Further demise of the penny
An adult pied imperial pigeon was submitted to the AHL for postmortem examination. The bird was found dead, with green mucus draining from the oral cavity. Postmortem examination revealed the bird to be in thin body condition. Internally, the most striking finding was an enlarged and dilated gizzard lined by thickened, soft and friable koilin with multiple erosions, containing bright green mucus and a single, extensively eroded 1999 Canadian penny (Fig. 1). In addition to ventriculitis, histology revealed enteritis, as well as hemosiderophages in the liver, extensive tubular degenerative changes in the kidneys, and to a lesser extent, the pancreas. Trace mineral analysis of the pancreas revealed zinc levels of 2,400 µg/g, well into the toxic range (1,000-3,500 µg/g), confirming the diagnosis of zinc toxicosis.
Although dietary zinc intake is required for various physiologic processes including the function of numerous metalloenzymes, excessive intake of the heavy metal can have detrimental effects. Zinc toxicosis is well-documented in mammalian and bird species, particularly in inquisitive psittacines chewing on the surfaces of galvanized metal cages (“new wire disease”) or ingesting cage accessories, hardware, and metallic toys. Clinical signs are often nonspecific and include depression, lethargy, anorexia, weight loss, regurgitation, anemia, PU/PD, ataxia, paresis, anemia, and sudden death. The pancreas appears to be a major target organ of Zn toxicity, although other target organs include the kidney, gastrointestinal tract, and liver.
This large pigeon was able to ingest a coin, and it certainly chose the wrong one! Prior to 1997, Canadian pennies were composed of 98% copper with traces of tin and zinc. From 1997-1999, pennies were composed of 98% zinc with a copper plating, and from 2000 onwards of 94% steel, with a copper plating. Unfortunately for this bird, the minting date sealed its fate.
Figure 1. Eroded 1999 penny in the ventriculus of a pied imperial pigeon.
A case of duck viral enteritis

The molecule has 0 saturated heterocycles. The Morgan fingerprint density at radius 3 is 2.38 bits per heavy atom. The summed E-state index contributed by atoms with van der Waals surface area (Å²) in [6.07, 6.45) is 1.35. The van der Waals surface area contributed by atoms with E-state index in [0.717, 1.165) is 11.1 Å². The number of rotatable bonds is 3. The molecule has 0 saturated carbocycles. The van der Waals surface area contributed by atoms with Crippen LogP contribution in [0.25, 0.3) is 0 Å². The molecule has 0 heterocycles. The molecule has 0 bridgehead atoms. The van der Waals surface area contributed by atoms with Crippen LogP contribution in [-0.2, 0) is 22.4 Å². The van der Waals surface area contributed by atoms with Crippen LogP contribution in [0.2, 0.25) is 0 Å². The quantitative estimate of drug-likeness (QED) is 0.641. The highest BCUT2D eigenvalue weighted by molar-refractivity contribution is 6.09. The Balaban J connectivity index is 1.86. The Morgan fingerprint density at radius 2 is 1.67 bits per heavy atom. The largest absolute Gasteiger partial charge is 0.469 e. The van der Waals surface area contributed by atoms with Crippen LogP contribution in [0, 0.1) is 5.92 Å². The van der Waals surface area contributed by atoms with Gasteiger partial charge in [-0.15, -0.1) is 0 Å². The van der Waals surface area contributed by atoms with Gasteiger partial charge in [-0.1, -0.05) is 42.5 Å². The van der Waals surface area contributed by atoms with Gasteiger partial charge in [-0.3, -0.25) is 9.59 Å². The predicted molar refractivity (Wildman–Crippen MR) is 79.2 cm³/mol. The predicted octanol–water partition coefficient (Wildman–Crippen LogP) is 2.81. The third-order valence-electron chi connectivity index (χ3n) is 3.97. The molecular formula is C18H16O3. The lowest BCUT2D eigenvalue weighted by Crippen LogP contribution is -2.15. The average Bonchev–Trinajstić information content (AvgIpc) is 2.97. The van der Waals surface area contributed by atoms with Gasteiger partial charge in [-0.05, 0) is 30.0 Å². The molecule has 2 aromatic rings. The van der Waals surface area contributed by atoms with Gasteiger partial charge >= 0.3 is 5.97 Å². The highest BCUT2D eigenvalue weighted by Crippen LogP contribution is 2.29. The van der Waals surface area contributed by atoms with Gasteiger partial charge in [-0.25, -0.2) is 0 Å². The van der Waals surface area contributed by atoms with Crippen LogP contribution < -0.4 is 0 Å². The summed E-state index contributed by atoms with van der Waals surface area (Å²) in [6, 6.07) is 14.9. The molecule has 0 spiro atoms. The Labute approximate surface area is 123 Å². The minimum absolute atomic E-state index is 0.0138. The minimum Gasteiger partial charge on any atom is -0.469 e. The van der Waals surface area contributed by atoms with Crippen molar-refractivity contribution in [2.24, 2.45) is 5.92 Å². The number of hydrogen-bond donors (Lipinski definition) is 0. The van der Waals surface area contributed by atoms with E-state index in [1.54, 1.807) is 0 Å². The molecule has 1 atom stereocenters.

In April 2017, a mature Muscovy duck hen from a hobby flock was submitted for postmortem to the AHL-Kemptville lab under the Small Flock Disease Surveillance project. The duck was from a small farm with 19 ducks of various breeds, 3 turkeys, 30 laying hens, and 5 quail. Each bird species was kept separately, both in outside pens in the day and in separate sheds at night. The hen had been eating and seemed healthy, but was found dead. The day after the hen was submitted, the 2 other Muscovy ducks died but were not submitted.
At postmortem, the hen was in good body condition, with generalized tissue congestion and petechiation of abdominal fat and epicardium. There was multifocal to confluent severe acute necrosis and ulceration of the mucosa of the esophagus. The small intestinal, large intestinal, and cecal content was dark fluid, and the intestinal lymphoid tissue (annular bands) was transmurally congested and dark red.
Histology revealed severe acute necrotizing esophagitis, enteritis characterized by villus atrophy, acute crypt necrosis and multifocal secondary bacterial infection, severe acute lymphoid necrosis of intestinal annular bands (Fig. 1)and spleen, mild multifocal hepatic and bile duct necrosis. Eosinophilic intranuclear inclusion bodies were seen in esophageal squamous and glandular epithelial cells, gut crypt epithelium, reticular cells in lymphoid tissue, bile duct epithelial cells, and hepatocytes. PCR was negative for Newcastle disease (APMV-1) and influenza A viruses.
The gross lesions and histopathology are typical of duck viral enteritis (DVE, duck plague), caused by species Duck herpesvirus 1 (DHV-1). The PCR test for DHV-1, conducted by Texas A&M Veterinary Medical Diagnostic Laboratory, was positive (esophagus, lung, spleen). Anecdotally, DVE is rarely diagnosed in Ontario in wild or captive ducks.
Domestic ducks can be infected by direct contact with wild birds or contact with the contaminated environment, commonly water. Recovered birds may carry the virus in its latent form, and viral reactivation may be the cause of outbreaks. Wild birds can be asymptomatic carriers, shedding virus intermittently for years. Some birds have a short period of nonspecific illness followed by death. Breeder ducks can have sudden high mortality. As infection moves through the flock, more signs are seen, including a severe drop in production, anorexia, thirst, depression, weakness, nasal and ocular discharges, diarrhea, and sometimes neurologic signs. Young ducklings can have severe diarrhea with some blood, and die rapidly. Morbidity and mortality can be very high, and Muscovy ducks seem to be more susceptible than other duck breeds.
Figure 1. Small intestine annular bands showing mucosal hemorrhage and lymphoid necrosis. H&E.